Why use Docker for Microservices?

Containerization is the way of building modern apps. Some experts compare Docker to a virtual machine, which is meant for optimal use of computing resources. It’s possible to run several virtual machines on a single server and then deploy each app on a separate VM. Using this model, each virtual machine offers a stable environment for each individual app instance. When you scale your app, the performance issue is the first problem encountered.

For this purpose, a hypervisor is introduced whose job is to reduce the resources required for running multiple operating systems. Microservices are like small apps. They must be deployed in separate VM instances for creating a discrete environment. It’s not efficient to dedicate an entire VM for deploying one small portion of the app, now is it. Here, Docker comes to the rescue.

Docker helps reduce the performance cost and deploys several microservices on the same server. Thanks to Docker-created containers, you won’t need that many computing resources to accomplish this task.

Benefits of using Docker for Microservices

Docker provides developers with an easy way to handle containerized microservices. This helps manage app deployment as well as runtime issues. It also maintains consistency across all microservices. Following are the benefits of using Docker:

Better Standardization – As mentioned earlier, it ensures consistency across development and release cycles. The development team is able to work in a standardized environment for developing, building, and testing the apps. This allows your team members to ensure productivity.
The engineers can also identify and fix issues as they arise. As a result, team members don’t have to waste time on finding defects or spotting them at a later stage. Also, if an upgrade causes the environment to break, it’s easier to revert back.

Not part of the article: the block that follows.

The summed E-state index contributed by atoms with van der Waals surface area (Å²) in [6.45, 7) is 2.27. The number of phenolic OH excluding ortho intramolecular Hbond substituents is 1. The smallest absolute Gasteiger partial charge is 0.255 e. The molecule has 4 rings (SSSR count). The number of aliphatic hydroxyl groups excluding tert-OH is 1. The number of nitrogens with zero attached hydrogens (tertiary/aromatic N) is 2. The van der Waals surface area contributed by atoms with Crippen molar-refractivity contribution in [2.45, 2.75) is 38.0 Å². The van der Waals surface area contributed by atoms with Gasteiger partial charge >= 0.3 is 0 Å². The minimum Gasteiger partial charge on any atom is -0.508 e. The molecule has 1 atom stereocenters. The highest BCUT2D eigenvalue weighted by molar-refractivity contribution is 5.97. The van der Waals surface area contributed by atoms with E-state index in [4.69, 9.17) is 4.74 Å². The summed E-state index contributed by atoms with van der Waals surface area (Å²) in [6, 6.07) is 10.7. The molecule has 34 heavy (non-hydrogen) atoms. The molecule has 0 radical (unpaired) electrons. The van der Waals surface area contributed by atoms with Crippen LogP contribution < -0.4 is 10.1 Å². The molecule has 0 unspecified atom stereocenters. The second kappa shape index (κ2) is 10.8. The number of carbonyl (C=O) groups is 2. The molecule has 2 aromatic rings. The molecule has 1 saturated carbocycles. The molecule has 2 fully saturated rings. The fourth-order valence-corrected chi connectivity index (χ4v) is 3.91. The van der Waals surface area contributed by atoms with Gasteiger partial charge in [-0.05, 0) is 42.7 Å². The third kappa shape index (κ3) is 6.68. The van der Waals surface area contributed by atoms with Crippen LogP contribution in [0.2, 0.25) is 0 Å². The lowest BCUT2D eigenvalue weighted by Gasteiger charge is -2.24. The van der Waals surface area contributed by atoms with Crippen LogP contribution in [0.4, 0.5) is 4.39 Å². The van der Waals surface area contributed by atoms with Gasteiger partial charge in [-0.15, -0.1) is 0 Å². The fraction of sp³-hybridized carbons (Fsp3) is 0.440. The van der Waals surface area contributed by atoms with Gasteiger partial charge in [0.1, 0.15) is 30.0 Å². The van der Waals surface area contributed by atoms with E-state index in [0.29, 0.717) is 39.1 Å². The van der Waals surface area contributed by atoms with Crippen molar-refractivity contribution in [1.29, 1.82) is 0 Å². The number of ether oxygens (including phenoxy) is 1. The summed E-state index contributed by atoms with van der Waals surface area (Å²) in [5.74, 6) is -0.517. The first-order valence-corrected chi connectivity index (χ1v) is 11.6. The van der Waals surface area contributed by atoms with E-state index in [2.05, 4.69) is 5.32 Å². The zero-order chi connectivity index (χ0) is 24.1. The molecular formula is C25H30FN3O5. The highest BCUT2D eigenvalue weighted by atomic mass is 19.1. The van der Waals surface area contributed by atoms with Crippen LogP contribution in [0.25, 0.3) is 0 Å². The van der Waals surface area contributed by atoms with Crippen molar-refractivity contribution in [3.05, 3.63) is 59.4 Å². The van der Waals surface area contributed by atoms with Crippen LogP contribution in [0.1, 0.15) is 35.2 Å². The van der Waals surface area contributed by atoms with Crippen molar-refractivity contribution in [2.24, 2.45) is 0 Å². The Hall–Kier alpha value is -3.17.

Compatibility – Regardless of the operating system, your development team members using all images will run the same. No need to waste time in setting up the right environment. Moreover, setting up a codebase is a lot easier than you think. Hence, you and your team will be working in a reliable and easy-to-maintain infrastructure for producing the app in question.

Consistent Testing – Docker ensures a consistent environment for the development of the app. there is no manual intervention which means fewer chances of errors. In case the app requires upgrades during the release cycle, making amends to the container is very simple. The process is very straightforward – apply, test and release.

Security – Docker containers are segregated which means you will have complete control over the traffic. One container cannot peer into the process of another. Plus, each container has its own services. This makes Docker highly secure.


So, folks, that’s why Docker is preferred for deploying microservices. Without containerization microservices, you would have to experience lots of discrepancies when deploying and managing the application.